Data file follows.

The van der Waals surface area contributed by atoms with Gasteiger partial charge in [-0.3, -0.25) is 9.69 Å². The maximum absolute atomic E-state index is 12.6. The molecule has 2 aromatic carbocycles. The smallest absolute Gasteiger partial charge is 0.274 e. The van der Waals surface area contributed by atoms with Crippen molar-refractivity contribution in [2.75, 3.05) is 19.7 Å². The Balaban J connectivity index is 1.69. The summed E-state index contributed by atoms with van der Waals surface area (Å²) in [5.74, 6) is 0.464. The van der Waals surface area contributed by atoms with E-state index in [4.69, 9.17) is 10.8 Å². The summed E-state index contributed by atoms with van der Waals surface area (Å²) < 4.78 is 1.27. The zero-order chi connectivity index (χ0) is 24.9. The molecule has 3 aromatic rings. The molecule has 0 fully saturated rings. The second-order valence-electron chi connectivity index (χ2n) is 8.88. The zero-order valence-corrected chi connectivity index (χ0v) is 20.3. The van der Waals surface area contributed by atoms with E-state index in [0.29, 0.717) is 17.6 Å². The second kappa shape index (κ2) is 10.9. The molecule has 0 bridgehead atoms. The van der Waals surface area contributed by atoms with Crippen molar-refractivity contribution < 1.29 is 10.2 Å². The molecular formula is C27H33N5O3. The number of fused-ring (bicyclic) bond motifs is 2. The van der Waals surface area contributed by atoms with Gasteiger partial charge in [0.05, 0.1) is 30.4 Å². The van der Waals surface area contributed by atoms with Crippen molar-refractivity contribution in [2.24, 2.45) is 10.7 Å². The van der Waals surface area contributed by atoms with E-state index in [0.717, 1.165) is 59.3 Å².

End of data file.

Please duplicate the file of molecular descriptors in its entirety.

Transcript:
The van der Waals surface area contributed by atoms with Gasteiger partial charge in [-0.3, -0.25) is 9.69 Å². The maximum absolute atomic E-state index is 12.6. The molecule has 2 aromatic carbocycles. The smallest absolute Gasteiger partial charge is 0.274 e. The van der Waals surface area contributed by atoms with Crippen molar-refractivity contribution in [2.75, 3.05) is 19.7 Å². The Balaban J connectivity index is 1.69. The summed E-state index contributed by atoms with van der Waals surface area (Å²) in [5.74, 6) is 0.464. The van der Waals surface area contributed by atoms with E-state index in [4.69, 9.17) is 10.8 Å². The summed E-state index contributed by atoms with van der Waals surface area (Å²) < 4.78 is 1.27. The zero-order chi connectivity index (χ0) is 24.9. The molecule has 3 aromatic rings. The molecule has 0 fully saturated rings. The second-order valence-electron chi connectivity index (χ2n) is 8.88. The zero-order valence-corrected chi connectivity index (χ0v) is 20.3. The van der Waals surface area contributed by atoms with E-state index in [0.29, 0.717) is 17.6 Å². The second kappa shape index (κ2) is 10.9. The molecule has 0 bridgehead atoms. The van der Waals surface area contributed by atoms with Crippen molar-refractivity contribution < 1.29 is 10.2 Å². The molecular formula is C27H33N5O3. The number of fused-ring (bicyclic) bond motifs is 2. The van der Waals surface area contributed by atoms with Gasteiger partial charge in [0.05, 0.1) is 30.4 Å². The van der Waals surface area contributed by atoms with Crippen molar-refractivity contribution in [2.24, 2.45) is 10.7 Å². The van der Waals surface area contributed by atoms with E-state index in [0.717, 1.165) is 59.3 Å².